The one thing I’ve been asked time and again since showing off my pictures is how I do the vintage fabric illustrations like these:
They’re super-easy to do, so I thought I’d show you all how.
We’ll start with a distinctly tatty 70s T-shirt with an amazing nautical print:
I love this T-shirt which was a hand-me-down from my then-flatmate in 1999. It’s mis-shapen now and has teeny little holes dotted all over it… it’s about time it got recycled into something else. But the good thing about this project is that it doesn’t have to be. All you have to do with your T-shirt (or curtain or pillow case or whatever) is stick it in your scanner.
So, one scanned bit of fabric:
Now all you have to do is draw on it. This can be done is MS Paint or any other basic drawing package, but I use Photoshop; unless you’re absolutely confident of your ability to draw well first time, the layers in Photoshop are invaluable.
Create a new layer and draw your image on it. I actually prefer to draw my image on several layers, one piled on top of the other, as it allows me to move different bits of the image around and delete or filter just one part at a time. For this image, I used one layer for the boat, one for the body and one for the head.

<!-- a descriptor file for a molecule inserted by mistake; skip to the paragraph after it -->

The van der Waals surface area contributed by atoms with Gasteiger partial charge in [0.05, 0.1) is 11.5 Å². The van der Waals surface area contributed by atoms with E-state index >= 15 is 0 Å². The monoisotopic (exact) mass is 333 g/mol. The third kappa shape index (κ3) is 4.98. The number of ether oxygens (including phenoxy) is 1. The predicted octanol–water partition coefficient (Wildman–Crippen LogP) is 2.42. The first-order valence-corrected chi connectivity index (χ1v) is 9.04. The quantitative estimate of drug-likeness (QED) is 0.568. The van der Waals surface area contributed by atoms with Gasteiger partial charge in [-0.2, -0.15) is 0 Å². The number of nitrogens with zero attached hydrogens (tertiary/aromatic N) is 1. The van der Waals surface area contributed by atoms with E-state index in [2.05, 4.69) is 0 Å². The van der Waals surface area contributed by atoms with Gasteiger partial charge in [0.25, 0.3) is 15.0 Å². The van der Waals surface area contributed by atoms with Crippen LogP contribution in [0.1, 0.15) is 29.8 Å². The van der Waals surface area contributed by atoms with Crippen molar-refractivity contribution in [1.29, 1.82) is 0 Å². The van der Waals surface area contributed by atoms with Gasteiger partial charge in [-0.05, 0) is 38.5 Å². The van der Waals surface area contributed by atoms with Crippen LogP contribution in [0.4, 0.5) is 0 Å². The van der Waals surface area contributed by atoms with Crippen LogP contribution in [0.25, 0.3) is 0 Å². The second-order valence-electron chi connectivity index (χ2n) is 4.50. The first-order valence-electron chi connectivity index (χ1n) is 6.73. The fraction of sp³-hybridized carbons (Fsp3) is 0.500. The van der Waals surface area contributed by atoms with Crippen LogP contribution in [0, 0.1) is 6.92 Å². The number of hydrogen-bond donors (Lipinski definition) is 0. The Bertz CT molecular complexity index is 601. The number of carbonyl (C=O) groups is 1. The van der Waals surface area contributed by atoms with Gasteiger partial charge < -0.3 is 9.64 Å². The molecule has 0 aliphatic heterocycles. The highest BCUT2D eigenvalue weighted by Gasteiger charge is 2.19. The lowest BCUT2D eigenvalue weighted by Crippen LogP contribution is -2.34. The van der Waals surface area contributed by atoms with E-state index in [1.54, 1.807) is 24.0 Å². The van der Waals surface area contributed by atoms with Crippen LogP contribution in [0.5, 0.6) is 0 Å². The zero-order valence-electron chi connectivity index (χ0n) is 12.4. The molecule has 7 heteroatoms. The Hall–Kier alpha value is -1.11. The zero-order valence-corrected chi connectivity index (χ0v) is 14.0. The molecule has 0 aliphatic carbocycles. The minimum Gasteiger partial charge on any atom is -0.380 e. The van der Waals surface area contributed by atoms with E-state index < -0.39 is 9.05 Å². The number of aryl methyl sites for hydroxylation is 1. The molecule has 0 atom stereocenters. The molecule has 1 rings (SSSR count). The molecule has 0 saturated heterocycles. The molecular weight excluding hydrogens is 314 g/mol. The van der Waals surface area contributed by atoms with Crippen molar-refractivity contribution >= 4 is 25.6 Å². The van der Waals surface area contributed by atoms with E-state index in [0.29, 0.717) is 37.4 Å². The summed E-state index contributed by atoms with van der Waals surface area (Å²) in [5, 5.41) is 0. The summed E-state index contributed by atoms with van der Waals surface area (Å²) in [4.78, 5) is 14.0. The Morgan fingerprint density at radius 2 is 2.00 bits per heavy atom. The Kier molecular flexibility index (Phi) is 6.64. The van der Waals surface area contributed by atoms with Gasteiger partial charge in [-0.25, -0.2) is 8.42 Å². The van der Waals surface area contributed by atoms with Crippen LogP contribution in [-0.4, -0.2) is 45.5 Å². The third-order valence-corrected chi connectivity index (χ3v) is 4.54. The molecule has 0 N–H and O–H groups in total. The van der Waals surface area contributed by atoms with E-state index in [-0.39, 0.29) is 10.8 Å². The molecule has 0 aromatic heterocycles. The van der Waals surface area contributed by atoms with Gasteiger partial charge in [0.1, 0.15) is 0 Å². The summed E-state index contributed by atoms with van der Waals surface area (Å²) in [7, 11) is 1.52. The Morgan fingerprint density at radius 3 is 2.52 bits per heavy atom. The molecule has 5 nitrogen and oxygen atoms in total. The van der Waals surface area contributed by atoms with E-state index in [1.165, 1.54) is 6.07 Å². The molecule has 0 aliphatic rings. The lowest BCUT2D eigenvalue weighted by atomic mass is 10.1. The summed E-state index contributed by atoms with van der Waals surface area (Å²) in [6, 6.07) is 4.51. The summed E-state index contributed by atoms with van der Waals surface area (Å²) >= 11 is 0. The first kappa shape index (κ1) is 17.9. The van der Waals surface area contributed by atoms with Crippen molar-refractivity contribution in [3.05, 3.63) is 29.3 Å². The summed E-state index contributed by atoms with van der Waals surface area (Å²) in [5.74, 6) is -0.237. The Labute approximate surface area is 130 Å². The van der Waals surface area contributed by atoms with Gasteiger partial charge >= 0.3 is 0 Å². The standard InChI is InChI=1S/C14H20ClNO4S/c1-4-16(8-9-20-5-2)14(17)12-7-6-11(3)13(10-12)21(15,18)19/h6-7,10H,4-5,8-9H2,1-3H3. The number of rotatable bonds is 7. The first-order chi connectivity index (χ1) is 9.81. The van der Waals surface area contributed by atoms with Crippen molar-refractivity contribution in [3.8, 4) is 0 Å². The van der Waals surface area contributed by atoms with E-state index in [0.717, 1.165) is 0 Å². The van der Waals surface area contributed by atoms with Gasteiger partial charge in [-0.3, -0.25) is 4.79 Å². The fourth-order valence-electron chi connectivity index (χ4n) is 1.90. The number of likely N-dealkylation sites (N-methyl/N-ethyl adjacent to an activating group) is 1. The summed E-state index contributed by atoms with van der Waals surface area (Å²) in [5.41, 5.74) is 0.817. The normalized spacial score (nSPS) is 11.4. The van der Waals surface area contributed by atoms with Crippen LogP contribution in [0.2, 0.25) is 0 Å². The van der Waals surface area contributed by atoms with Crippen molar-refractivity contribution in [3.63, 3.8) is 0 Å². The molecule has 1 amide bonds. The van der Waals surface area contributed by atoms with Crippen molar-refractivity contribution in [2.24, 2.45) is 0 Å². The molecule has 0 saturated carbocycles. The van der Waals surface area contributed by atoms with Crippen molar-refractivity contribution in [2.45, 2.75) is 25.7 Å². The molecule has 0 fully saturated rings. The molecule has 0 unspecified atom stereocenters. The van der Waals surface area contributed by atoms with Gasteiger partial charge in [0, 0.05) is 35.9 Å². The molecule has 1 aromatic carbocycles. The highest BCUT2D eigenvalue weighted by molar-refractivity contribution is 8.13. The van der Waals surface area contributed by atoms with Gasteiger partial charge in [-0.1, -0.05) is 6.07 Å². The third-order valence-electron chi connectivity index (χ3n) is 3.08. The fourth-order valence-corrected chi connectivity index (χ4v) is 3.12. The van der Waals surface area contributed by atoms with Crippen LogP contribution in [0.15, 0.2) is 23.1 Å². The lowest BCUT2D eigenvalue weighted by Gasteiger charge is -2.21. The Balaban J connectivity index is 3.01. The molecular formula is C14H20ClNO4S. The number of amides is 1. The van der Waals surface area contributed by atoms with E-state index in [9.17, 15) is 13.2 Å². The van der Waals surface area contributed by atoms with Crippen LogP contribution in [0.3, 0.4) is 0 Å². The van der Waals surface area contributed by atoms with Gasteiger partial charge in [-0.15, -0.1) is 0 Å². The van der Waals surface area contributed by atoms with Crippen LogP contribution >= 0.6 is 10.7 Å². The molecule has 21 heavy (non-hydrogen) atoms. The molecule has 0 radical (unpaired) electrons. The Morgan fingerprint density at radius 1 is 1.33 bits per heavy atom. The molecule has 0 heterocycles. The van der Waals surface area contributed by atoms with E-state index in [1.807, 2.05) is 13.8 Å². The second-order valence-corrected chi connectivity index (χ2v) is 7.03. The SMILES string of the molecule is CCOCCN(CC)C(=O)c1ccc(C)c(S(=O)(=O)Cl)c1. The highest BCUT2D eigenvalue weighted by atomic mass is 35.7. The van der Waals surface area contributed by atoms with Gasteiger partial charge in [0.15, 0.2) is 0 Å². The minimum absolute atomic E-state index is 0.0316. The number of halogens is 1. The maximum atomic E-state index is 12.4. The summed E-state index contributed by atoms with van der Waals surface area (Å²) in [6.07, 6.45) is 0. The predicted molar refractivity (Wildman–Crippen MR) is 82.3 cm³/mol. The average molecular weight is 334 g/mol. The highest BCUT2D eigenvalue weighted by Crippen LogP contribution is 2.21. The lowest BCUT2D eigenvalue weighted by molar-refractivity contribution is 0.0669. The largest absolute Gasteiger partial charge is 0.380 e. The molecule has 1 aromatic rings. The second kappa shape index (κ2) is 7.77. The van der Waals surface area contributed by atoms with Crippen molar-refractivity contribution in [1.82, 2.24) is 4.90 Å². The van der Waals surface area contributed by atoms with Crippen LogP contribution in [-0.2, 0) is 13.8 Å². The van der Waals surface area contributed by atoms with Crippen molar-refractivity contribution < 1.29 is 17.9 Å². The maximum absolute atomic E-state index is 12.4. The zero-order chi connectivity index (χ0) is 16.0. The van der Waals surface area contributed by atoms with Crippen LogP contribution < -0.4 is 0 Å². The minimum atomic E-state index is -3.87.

You could also draw a stick figure on a separate layer to use as a guide, then delete it when you’re done. I don’t often do this because my illustrations are scrappy, but it can be useful if you want nice, tidy lines!
Happy with your drawing now? Good.
In the layers palette, hold down CTRL and select all the different parts of your drawing (not the fabric background), then right click and select “Merge Layers”. This will leave you with one solid line drawing.
Colour your drawing in using the Paint Bucket tool.
I still wasn’t completely happy with this one; the background was a little too sharp for the dreamy effect I was trying to create. I selected the fabric background layer and applied a radial blur filter at a very low setting:
Still on the fabric background layer, I then used the gradient tool set at 20% opacity to add a sky blue corner. And that’s it – from tatty old T-shirt to illustrated print: